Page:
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Tim heads back into the office and welcomes longtime colleague Jeff Amos onto the podcast this week.  Jeff has worked with Stadia for 13 years or as Tim likes to say “since Jesus was a cowboy.”  Jeff came on-board as a part time worker when he was in his early 20’s.  Tim and Jeff went to the same high school and they start this week’s episode sharing war stories.  Unsurprisingly, Tim was something of a difficult student. He politely told the principal to fuck off one day in Grade 12 and walked out the door, never to return.  Ten years later that same principal invited Tim to speak to students about succeeding in business. That teacher told him that he didn’t remember many of the thousands of students he taught over the years.  But he always remembered Tim Byrne.

Jeff has worked long enough installing glass that he’s injured himself on a number of occasions.  The most egregious example occurred when he was working at the Bay Tower installing a piece of half inch glass in an office partition.  The glass slipped broke and slammed into his arm. The doctors had to cut him open on multiple occasions to remove all the broken glass.  That wasn’t the only injury. Once in the Stadia shop a piece of glass slid right through his hands slicing open both his palms. He was working with a Stadia hero named Ronnie who Jeff was desperate to impress.  “Do you want to go to the hospital?” Ronnie asked. “Nope!” Jeff replied before taping up his hands with duct tape and finishing the work day. A lot has changed on the workplace safety front just in the last ten years.  The days of never wearing gloves or safety glasses are long gone.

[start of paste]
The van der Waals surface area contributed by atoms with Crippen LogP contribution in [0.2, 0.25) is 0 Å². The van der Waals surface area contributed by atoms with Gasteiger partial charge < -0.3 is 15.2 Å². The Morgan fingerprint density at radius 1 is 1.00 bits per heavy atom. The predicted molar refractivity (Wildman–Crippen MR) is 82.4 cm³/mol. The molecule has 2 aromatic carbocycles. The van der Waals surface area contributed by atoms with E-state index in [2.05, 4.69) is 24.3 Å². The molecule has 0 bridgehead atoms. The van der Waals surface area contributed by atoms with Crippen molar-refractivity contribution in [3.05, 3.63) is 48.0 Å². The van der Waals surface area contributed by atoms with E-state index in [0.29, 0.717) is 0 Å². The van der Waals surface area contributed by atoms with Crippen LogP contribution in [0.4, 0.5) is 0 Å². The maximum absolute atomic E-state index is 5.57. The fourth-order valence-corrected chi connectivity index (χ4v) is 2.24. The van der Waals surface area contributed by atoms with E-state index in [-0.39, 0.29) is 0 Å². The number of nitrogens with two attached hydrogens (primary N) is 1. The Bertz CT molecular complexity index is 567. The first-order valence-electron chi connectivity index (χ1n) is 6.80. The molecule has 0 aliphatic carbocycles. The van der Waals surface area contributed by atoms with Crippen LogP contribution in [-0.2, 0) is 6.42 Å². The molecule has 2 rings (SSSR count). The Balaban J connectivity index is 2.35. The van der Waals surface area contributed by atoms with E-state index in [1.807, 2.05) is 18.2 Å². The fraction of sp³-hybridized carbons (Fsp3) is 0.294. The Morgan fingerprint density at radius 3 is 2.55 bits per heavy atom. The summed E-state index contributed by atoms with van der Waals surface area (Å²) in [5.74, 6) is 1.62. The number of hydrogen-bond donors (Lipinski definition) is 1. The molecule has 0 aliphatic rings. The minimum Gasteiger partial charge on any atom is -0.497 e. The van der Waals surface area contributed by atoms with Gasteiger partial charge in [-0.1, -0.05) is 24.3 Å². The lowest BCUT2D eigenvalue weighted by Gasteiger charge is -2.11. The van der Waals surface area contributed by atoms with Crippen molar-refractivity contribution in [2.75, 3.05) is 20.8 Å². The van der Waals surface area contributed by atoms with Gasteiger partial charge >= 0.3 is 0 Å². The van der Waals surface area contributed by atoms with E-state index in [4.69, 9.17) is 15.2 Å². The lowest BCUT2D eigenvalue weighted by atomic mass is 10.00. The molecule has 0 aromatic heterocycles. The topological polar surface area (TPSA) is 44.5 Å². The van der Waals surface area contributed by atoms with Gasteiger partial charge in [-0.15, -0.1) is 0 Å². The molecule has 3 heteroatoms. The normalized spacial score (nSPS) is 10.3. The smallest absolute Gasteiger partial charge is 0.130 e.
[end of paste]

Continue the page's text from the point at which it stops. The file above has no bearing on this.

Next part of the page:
“Have you ever been scared on the job?” Tim asks.

Jeff quietly nods his head before launching into a harrowing story about installing glass on the CN Tower.  They are 45 stories up and a gust of wind catches them on the swing stage.  The stage was blown 15 feet straight up in the air before crashing back down.  Everyone was tied in and secure and no tools were lost. But pants were definitely shit on that day.

Jeff is often asked why he has worked at the same company for so long.  It’s difficult to explain he says.